Channel 3 Kids' Camp Ride exceeds expectations

By Steve Smith - Staff Writer
Ellington/Stafford - posted Mon., Jul. 11, 2011
More than 1,200 riders get ready to leave Ellington at noon on July 10 for the Channel 3 Kids' Camp Ride. Photos by Steve Smith.
More than 1,200 riders get ready to leave Ellington at noon on July 10 for the Channel 3 Kids' Camp Ride. Photos by Steve Smith.

At the Channel 3 Kids' Camp Ride, which began at TSI Harley Davidson in Ellington on July 10, officials estimated the number of bikers was easily larger than last year's total of 1,200, since they had to annex additional spaces behind the buildings on the complex in order to contain the bikes as they lined up to participate.

WFSB news personalities, including Kevin Hogan, Scot Haney, Olessa Stepanova, Heather Hegedus and Hallie Jackson, were on hand to take photos with the participants, as well as hop on bikes themselves.

The ride traveled through several towns – mostly in Tolland and Hartford counties – and culminated with lunch at Sun Valley Resort in Stafford.

Norm LeBlanc, event coordinator and marketing manager for Trantolo & Trantolo, the event's presenter, said the ride, in its third year, has continued to grow.

“It looks like we're right on track,” LeBlanc said. “I'm pretty happy. It benefits inner-city and under-privileged kids all over the state.”

As a member of the board of directors for the camp as well, LeBlanc said the ride helps thousands of kids afford the camp each year by knocking the price down by about $800.

Channel 3 Kids' Camp Executive Director Denise Hornbecker said the year-round camp, in its 101st summer, depends on fundraising to bring the kids to the camp.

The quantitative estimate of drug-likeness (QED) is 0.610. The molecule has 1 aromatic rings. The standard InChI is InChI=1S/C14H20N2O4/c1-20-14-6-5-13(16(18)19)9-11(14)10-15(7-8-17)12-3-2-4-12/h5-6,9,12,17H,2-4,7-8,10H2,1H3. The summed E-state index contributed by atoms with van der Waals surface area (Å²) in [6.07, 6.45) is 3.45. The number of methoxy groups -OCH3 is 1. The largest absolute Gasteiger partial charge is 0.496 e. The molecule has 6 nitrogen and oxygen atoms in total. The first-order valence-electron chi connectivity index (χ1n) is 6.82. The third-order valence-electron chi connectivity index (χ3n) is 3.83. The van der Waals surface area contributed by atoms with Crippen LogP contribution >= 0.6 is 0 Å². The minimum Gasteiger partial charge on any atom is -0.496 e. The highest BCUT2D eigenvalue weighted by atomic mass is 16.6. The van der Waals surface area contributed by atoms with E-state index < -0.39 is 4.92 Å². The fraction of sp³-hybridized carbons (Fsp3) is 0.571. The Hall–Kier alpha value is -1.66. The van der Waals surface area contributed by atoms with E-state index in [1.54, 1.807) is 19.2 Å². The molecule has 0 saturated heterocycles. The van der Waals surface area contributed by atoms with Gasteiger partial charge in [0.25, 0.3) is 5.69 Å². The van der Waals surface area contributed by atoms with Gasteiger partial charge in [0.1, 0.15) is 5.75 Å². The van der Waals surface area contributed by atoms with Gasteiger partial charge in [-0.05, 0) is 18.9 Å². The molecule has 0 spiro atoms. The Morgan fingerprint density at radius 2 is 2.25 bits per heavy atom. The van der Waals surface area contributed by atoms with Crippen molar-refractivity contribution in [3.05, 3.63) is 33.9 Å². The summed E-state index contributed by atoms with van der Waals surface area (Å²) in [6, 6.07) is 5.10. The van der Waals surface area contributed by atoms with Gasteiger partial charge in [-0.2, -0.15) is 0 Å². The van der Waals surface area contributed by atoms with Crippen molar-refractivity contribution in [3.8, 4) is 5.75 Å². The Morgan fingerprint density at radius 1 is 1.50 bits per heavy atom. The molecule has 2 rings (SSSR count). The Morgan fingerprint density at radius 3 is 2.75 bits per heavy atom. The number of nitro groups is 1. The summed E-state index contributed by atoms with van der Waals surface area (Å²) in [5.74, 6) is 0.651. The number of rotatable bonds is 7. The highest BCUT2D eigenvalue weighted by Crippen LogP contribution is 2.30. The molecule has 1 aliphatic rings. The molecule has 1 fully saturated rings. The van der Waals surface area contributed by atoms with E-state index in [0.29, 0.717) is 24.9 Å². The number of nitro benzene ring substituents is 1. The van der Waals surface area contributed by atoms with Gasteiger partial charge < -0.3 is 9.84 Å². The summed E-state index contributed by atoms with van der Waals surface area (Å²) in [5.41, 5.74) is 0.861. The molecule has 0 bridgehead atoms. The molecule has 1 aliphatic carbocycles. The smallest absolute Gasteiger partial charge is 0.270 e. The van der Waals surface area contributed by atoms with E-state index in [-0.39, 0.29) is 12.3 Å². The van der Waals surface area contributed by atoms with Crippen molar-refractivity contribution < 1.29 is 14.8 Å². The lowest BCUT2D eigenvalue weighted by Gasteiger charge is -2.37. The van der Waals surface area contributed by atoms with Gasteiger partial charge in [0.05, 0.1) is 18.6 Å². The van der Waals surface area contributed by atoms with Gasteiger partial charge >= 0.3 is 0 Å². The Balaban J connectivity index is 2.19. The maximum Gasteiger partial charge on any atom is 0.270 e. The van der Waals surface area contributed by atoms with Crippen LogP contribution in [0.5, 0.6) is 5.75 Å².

“This event brings in about $25,000 to $30,000 each year,” she said, adding that the support from the motorcycle enthusiasts has been phenomenal.

“I can't say enough good things about them,” she said. “TSI owner Harry Levesque has been a wonderful partner. The hog clubs come out each year and direct traffic for us. Local police departments come out from all over the state, because we have kids from all over the state.”

Hornbecker said the camp not only helps give the kids fresh opportunities to learn skills and activities, but also creates a bond with law enforcement.

“A lot of our kids, when they meet a police officer, it's not a good thing,” she said. “They get to see them in a different light, and that's an exciting thing.”

Levesque said he is pleased to host the event.

“We host a lot of charity events,” he said. “This is a really good one. We have great weather, and we've got a great turnout.”

He added that the riding community is always very responsive for the charities.

“It's always well-organized,” he said. “Trantolo & Trantolo does a great job with that.”

Ellington resident Tom Schnoor was the first to arrive – at about 8:30 a.m. for the noon ride – ensuring he would have “pole position” for the event.

“I come out for the kids – anything for the kids,” Schnoor said, adding that he often participates in charity rides.

“It's a ride to help the kids, and that's the way it should be,” he said. “The bikers are a great bunch of people. We come out for causes, enjoy the countryside. That's what it's all about.”

Schnoor's neighbor and fellow biker, Mike Healy, echoed that sentiment.

“Anything to help kids,” Healy said. “They're our future.”

 


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